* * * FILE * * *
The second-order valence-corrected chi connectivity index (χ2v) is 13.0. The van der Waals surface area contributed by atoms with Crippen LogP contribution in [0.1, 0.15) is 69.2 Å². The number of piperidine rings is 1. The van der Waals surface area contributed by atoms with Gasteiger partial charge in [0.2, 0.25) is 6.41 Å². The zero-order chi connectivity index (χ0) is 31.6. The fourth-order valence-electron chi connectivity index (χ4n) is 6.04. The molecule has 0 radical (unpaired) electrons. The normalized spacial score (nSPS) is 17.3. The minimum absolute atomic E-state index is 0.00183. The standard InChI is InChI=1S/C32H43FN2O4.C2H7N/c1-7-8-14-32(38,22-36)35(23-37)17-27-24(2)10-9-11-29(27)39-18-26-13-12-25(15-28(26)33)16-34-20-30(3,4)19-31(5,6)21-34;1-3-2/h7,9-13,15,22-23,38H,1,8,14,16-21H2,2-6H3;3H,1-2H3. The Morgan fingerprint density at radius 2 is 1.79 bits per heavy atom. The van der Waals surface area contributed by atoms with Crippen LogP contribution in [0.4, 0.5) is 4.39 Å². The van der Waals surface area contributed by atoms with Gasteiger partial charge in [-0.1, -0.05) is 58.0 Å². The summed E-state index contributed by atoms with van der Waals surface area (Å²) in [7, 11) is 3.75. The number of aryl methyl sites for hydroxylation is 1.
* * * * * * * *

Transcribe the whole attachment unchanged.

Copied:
The second-order valence-corrected chi connectivity index (χ2v) is 13.0. The van der Waals surface area contributed by atoms with Crippen LogP contribution in [0.1, 0.15) is 69.2 Å². The number of piperidine rings is 1. The van der Waals surface area contributed by atoms with Gasteiger partial charge in [0.2, 0.25) is 6.41 Å². The zero-order chi connectivity index (χ0) is 31.6. The fourth-order valence-electron chi connectivity index (χ4n) is 6.04. The molecule has 0 radical (unpaired) electrons. The normalized spacial score (nSPS) is 17.3. The minimum absolute atomic E-state index is 0.00183. The standard InChI is InChI=1S/C32H43FN2O4.C2H7N/c1-7-8-14-32(38,22-36)35(23-37)17-27-24(2)10-9-11-29(27)39-18-26-13-12-25(15-28(26)33)16-34-20-30(3,4)19-31(5,6)21-34;1-3-2/h7,9-13,15,22-23,38H,1,8,14,16-21H2,2-6H3;3H,1-2H3. The Morgan fingerprint density at radius 2 is 1.79 bits per heavy atom. The van der Waals surface area contributed by atoms with Crippen LogP contribution in [0.4, 0.5) is 4.39 Å². The van der Waals surface area contributed by atoms with Gasteiger partial charge in [-0.1, -0.05) is 58.0 Å². The summed E-state index contributed by atoms with van der Waals surface area (Å²) in [7, 11) is 3.75. The number of aryl methyl sites for hydroxylation is 1.